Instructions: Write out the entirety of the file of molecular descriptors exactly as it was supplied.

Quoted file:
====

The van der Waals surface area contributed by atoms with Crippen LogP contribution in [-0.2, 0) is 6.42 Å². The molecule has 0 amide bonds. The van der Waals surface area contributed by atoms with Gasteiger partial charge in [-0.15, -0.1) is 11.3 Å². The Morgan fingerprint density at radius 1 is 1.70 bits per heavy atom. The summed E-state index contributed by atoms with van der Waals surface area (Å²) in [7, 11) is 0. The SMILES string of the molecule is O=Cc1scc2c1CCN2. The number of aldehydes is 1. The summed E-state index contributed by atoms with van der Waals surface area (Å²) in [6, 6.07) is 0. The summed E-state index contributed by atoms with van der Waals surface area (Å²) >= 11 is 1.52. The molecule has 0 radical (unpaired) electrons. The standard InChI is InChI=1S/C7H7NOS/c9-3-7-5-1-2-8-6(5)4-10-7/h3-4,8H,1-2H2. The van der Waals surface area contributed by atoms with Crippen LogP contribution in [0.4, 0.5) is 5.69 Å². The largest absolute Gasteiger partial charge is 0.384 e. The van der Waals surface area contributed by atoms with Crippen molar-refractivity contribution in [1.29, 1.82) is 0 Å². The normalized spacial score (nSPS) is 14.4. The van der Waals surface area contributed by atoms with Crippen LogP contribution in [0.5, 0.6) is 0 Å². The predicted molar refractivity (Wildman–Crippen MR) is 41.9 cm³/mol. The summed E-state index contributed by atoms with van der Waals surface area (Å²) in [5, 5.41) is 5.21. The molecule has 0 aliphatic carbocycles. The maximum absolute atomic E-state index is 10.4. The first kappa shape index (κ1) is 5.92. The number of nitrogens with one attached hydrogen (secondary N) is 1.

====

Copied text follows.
The van der Waals surface area contributed by atoms with Crippen LogP contribution in [-0.2, 0) is 6.42 Å². The molecule has 0 amide bonds. The van der Waals surface area contributed by atoms with Gasteiger partial charge in [-0.15, -0.1) is 11.3 Å². The Morgan fingerprint density at radius 1 is 1.70 bits per heavy atom. The summed E-state index contributed by atoms with van der Waals surface area (Å²) in [7, 11) is 0. The SMILES string of the molecule is O=Cc1scc2c1CCN2. The number of aldehydes is 1. The summed E-state index contributed by atoms with van der Waals surface area (Å²) in [6, 6.07) is 0. The summed E-state index contributed by atoms with van der Waals surface area (Å²) >= 11 is 1.52. The molecule has 0 radical (unpaired) electrons. The standard InChI is InChI=1S/C7H7NOS/c9-3-7-5-1-2-8-6(5)4-10-7/h3-4,8H,1-2H2. The van der Waals surface area contributed by atoms with Crippen LogP contribution in [0.4, 0.5) is 5.69 Å². The largest absolute Gasteiger partial charge is 0.384 e. The van der Waals surface area contributed by atoms with Crippen molar-refractivity contribution in [1.29, 1.82) is 0 Å². The normalized spacial score (nSPS) is 14.4. The van der Waals surface area contributed by atoms with Crippen LogP contribution in [0.5, 0.6) is 0 Å². The predicted molar refractivity (Wildman–Crippen MR) is 41.9 cm³/mol. The summed E-state index contributed by atoms with van der Waals surface area (Å²) in [5, 5.41) is 5.21. The molecule has 0 aliphatic carbocycles. The maximum absolute atomic E-state index is 10.4. The first kappa shape index (κ1) is 5.92. The number of nitrogens with one attached hydrogen (secondary N) is 1.